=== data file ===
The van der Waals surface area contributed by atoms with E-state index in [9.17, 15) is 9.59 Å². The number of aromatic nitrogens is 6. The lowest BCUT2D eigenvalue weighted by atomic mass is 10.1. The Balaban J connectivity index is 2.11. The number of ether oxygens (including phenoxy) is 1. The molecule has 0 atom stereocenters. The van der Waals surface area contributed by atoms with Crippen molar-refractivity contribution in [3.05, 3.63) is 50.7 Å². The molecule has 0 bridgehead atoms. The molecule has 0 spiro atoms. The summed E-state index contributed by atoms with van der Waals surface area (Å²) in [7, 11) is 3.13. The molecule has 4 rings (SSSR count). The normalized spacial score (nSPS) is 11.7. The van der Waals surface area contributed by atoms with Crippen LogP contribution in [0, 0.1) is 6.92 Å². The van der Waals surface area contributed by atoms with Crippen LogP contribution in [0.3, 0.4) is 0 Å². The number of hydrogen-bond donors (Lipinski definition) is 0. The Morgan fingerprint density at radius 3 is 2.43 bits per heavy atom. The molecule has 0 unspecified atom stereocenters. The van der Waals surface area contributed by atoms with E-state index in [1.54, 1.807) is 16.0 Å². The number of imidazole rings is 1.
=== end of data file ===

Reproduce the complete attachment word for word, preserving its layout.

The van der Waals surface area contributed by atoms with E-state index in [9.17, 15) is 9.59 Å². The number of aromatic nitrogens is 6. The lowest BCUT2D eigenvalue weighted by atomic mass is 10.1. The Balaban J connectivity index is 2.11. The number of ether oxygens (including phenoxy) is 1. The molecule has 0 atom stereocenters. The van der Waals surface area contributed by atoms with Crippen molar-refractivity contribution in [3.05, 3.63) is 50.7 Å². The molecule has 0 bridgehead atoms. The molecule has 0 spiro atoms. The summed E-state index contributed by atoms with van der Waals surface area (Å²) in [7, 11) is 3.13. The molecule has 4 rings (SSSR count). The normalized spacial score (nSPS) is 11.7. The van der Waals surface area contributed by atoms with Crippen LogP contribution in [0, 0.1) is 6.92 Å². The van der Waals surface area contributed by atoms with Crippen LogP contribution in [0.3, 0.4) is 0 Å². The number of hydrogen-bond donors (Lipinski definition) is 0. The Morgan fingerprint density at radius 3 is 2.43 bits per heavy atom. The molecule has 0 unspecified atom stereocenters. The van der Waals surface area contributed by atoms with E-state index in [1.54, 1.807) is 16.0 Å². The number of imidazole rings is 1.